The funding was announced at the now-famous Quecreek mine in Somerset, Pennsylvania, on Monday at the same time it was revealed the bright, yellow steel capsule that successfully extracted nine Pennsylvania coal miners from 240 feet beneath the earth's surface in July 2002 has a new home.
The rescue capsule will be transferred to the Quecreek Mine Rescue Foundation near Somerset.
"Two years ago, our nation witnessed one of the greatest rescue operations in the history of mining," said MSHA assistant secretary Dave Lauriski.
"For the nine men trapped underground for nearly four days, this capsule represented lives saved and prayers answered. It is a testament to the fortitude and hard work of the men and women who never gave up until the last man was freed. I can't think of a more appropriate location to display this capsule than here at this site."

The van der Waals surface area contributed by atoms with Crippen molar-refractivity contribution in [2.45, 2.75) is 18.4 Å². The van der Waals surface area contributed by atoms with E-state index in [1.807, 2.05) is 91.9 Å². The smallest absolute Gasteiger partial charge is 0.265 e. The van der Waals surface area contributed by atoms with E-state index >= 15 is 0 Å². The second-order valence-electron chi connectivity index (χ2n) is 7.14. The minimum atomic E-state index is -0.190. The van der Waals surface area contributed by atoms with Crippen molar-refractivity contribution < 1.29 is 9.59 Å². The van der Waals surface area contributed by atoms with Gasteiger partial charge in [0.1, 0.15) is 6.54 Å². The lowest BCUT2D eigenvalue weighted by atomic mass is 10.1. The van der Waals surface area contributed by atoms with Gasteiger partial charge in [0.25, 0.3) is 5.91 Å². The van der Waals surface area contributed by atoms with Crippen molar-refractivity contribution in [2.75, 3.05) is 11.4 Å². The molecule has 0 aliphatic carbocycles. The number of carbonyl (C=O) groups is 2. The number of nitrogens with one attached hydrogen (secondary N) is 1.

The miners became trapped by a huge inundation of water unleashed when they inadvertently broke through an adjacent abandoned mine. A faulty mine map that failed to accurately pinpoint the location of the abandoned mine was the key factor in the accident.
On behalf of MSHA, Lauriski presented a $1 million grant to the State of Pennsylvania to digitize mine maps. The agency also awarded a contract of $759,838 to Pennsylvania State University and two contracts of $229,420 and $71,290 to D'Appolonia Engineering to study void detection in underground mines.
In the wake of the incident at Quecreek, Congress appropriated $10 million in special funding for the detection of mine voids and mine map digitization programs.
The Quecreek Mine Rescue Foundation is a nonprofit charitable organization established on the 212-year-old Dormel Farm property in Somerset as a memorial to the 2002 rescue of the Pennsylvania miners.